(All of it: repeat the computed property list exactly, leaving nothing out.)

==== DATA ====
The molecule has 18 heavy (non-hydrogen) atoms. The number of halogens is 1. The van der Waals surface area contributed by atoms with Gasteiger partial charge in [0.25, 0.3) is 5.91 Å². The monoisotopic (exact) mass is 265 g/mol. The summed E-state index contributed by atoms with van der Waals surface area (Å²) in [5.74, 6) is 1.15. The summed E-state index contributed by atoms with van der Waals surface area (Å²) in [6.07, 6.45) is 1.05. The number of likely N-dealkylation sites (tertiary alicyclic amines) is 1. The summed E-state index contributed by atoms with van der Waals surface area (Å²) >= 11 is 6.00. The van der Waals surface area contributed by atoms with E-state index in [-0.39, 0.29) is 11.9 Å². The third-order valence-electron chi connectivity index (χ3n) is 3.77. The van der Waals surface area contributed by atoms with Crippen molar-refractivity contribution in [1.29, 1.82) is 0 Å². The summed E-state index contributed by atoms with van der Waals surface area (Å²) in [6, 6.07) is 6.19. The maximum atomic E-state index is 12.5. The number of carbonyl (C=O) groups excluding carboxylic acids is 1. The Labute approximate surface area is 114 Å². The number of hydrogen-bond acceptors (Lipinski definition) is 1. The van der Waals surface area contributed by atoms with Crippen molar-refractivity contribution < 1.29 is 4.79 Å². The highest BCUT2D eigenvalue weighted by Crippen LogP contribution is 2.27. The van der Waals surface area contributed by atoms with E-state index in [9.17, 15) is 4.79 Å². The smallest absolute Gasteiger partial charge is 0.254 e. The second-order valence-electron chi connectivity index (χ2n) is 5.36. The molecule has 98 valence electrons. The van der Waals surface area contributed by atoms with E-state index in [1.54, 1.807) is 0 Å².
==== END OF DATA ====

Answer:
The molecule has 18 heavy (non-hydrogen) atoms. The number of halogens is 1. The van der Waals surface area contributed by atoms with Gasteiger partial charge in [0.25, 0.3) is 5.91 Å². The monoisotopic (exact) mass is 265 g/mol. The summed E-state index contributed by atoms with van der Waals surface area (Å²) in [5.74, 6) is 1.15. The summed E-state index contributed by atoms with van der Waals surface area (Å²) in [6.07, 6.45) is 1.05. The number of likely N-dealkylation sites (tertiary alicyclic amines) is 1. The summed E-state index contributed by atoms with van der Waals surface area (Å²) >= 11 is 6.00. The van der Waals surface area contributed by atoms with E-state index in [-0.39, 0.29) is 11.9 Å². The third-order valence-electron chi connectivity index (χ3n) is 3.77. The van der Waals surface area contributed by atoms with Crippen molar-refractivity contribution in [1.29, 1.82) is 0 Å². The summed E-state index contributed by atoms with van der Waals surface area (Å²) in [6, 6.07) is 6.19. The maximum atomic E-state index is 12.5. The number of carbonyl (C=O) groups excluding carboxylic acids is 1. The Labute approximate surface area is 114 Å². The number of hydrogen-bond acceptors (Lipinski definition) is 1. The van der Waals surface area contributed by atoms with Crippen molar-refractivity contribution < 1.29 is 4.79 Å². The highest BCUT2D eigenvalue weighted by Crippen LogP contribution is 2.27. The van der Waals surface area contributed by atoms with E-state index in [9.17, 15) is 4.79 Å². The smallest absolute Gasteiger partial charge is 0.254 e. The second-order valence-electron chi connectivity index (χ2n) is 5.36. The molecule has 98 valence electrons. The van der Waals surface area contributed by atoms with E-state index in [1.54, 1.807) is 0 Å².